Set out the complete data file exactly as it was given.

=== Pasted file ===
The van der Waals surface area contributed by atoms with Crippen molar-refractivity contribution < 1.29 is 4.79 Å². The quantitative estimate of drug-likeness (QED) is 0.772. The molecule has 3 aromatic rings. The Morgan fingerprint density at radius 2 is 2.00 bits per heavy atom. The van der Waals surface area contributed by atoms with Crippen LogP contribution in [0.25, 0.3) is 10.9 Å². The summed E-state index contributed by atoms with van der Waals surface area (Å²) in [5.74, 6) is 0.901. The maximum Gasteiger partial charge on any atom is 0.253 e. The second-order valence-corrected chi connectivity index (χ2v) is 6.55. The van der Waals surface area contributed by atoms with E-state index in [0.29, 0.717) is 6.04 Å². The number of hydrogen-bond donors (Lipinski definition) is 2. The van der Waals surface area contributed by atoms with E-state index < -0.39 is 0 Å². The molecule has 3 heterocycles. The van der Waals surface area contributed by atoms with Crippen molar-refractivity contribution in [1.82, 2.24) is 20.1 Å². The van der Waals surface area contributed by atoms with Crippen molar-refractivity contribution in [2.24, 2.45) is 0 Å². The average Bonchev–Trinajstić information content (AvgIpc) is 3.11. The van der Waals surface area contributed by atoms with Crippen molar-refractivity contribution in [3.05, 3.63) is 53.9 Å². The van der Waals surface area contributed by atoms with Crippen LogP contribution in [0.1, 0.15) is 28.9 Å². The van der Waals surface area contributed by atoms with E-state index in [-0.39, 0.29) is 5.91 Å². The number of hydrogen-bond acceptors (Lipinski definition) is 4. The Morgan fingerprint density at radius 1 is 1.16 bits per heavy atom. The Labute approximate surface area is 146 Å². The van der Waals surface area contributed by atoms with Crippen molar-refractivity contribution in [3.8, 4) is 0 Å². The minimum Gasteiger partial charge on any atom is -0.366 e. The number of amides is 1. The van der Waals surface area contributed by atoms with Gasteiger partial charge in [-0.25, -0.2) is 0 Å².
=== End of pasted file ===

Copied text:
The van der Waals surface area contributed by atoms with Crippen molar-refractivity contribution < 1.29 is 4.79 Å². The quantitative estimate of drug-likeness (QED) is 0.772. The molecule has 3 aromatic rings. The Morgan fingerprint density at radius 2 is 2.00 bits per heavy atom. The van der Waals surface area contributed by atoms with Crippen LogP contribution in [0.25, 0.3) is 10.9 Å². The summed E-state index contributed by atoms with van der Waals surface area (Å²) in [5.74, 6) is 0.901. The maximum Gasteiger partial charge on any atom is 0.253 e. The second-order valence-corrected chi connectivity index (χ2v) is 6.55. The van der Waals surface area contributed by atoms with E-state index in [0.29, 0.717) is 6.04 Å². The number of hydrogen-bond donors (Lipinski definition) is 2. The van der Waals surface area contributed by atoms with E-state index < -0.39 is 0 Å². The molecule has 3 heterocycles. The van der Waals surface area contributed by atoms with Crippen molar-refractivity contribution in [1.82, 2.24) is 20.1 Å². The van der Waals surface area contributed by atoms with Crippen molar-refractivity contribution in [2.24, 2.45) is 0 Å². The average Bonchev–Trinajstić information content (AvgIpc) is 3.11. The van der Waals surface area contributed by atoms with Crippen molar-refractivity contribution in [3.05, 3.63) is 53.9 Å². The van der Waals surface area contributed by atoms with Crippen LogP contribution in [0.1, 0.15) is 28.9 Å². The van der Waals surface area contributed by atoms with E-state index in [-0.39, 0.29) is 5.91 Å². The number of hydrogen-bond acceptors (Lipinski definition) is 4. The Morgan fingerprint density at radius 1 is 1.16 bits per heavy atom. The Labute approximate surface area is 146 Å². The van der Waals surface area contributed by atoms with Crippen molar-refractivity contribution in [3.8, 4) is 0 Å². The minimum Gasteiger partial charge on any atom is -0.366 e. The number of amides is 1. The van der Waals surface area contributed by atoms with Gasteiger partial charge in [-0.25, -0.2) is 0 Å².